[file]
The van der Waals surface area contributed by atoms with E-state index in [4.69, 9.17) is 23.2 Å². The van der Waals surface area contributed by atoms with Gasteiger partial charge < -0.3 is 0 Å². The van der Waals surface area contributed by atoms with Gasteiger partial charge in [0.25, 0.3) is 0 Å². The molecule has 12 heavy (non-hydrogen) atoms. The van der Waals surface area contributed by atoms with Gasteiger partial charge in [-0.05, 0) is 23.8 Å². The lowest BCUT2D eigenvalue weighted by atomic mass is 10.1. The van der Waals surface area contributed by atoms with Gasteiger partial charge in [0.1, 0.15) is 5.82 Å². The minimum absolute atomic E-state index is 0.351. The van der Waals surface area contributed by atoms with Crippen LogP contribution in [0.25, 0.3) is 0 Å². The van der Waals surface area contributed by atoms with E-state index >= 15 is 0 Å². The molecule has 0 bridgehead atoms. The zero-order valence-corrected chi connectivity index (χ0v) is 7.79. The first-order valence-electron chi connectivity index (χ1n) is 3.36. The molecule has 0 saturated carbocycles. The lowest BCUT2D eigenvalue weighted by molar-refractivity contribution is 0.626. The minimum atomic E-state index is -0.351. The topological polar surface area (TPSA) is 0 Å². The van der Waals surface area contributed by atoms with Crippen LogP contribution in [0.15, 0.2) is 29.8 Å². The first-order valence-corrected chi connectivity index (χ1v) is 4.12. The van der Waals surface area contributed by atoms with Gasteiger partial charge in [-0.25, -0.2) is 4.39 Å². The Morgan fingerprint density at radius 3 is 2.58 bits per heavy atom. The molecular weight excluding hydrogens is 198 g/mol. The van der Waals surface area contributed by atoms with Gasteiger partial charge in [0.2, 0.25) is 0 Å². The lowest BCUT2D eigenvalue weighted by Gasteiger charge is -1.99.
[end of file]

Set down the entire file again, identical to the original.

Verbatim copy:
The van der Waals surface area contributed by atoms with E-state index in [4.69, 9.17) is 23.2 Å². The van der Waals surface area contributed by atoms with Gasteiger partial charge < -0.3 is 0 Å². The van der Waals surface area contributed by atoms with Gasteiger partial charge in [0.25, 0.3) is 0 Å². The molecule has 12 heavy (non-hydrogen) atoms. The van der Waals surface area contributed by atoms with Gasteiger partial charge in [-0.05, 0) is 23.8 Å². The lowest BCUT2D eigenvalue weighted by atomic mass is 10.1. The van der Waals surface area contributed by atoms with Gasteiger partial charge in [0.1, 0.15) is 5.82 Å². The minimum absolute atomic E-state index is 0.351. The van der Waals surface area contributed by atoms with Crippen LogP contribution in [0.25, 0.3) is 0 Å². The van der Waals surface area contributed by atoms with E-state index >= 15 is 0 Å². The molecule has 0 bridgehead atoms. The zero-order valence-corrected chi connectivity index (χ0v) is 7.79. The first-order valence-electron chi connectivity index (χ1n) is 3.36. The molecule has 0 saturated carbocycles. The lowest BCUT2D eigenvalue weighted by molar-refractivity contribution is 0.626. The minimum atomic E-state index is -0.351. The topological polar surface area (TPSA) is 0 Å². The van der Waals surface area contributed by atoms with Crippen LogP contribution in [0.15, 0.2) is 29.8 Å². The first-order valence-corrected chi connectivity index (χ1v) is 4.12. The van der Waals surface area contributed by atoms with Gasteiger partial charge in [-0.25, -0.2) is 4.39 Å². The Morgan fingerprint density at radius 3 is 2.58 bits per heavy atom. The molecular weight excluding hydrogens is 198 g/mol. The van der Waals surface area contributed by atoms with Gasteiger partial charge in [0.2, 0.25) is 0 Å². The lowest BCUT2D eigenvalue weighted by Gasteiger charge is -1.99.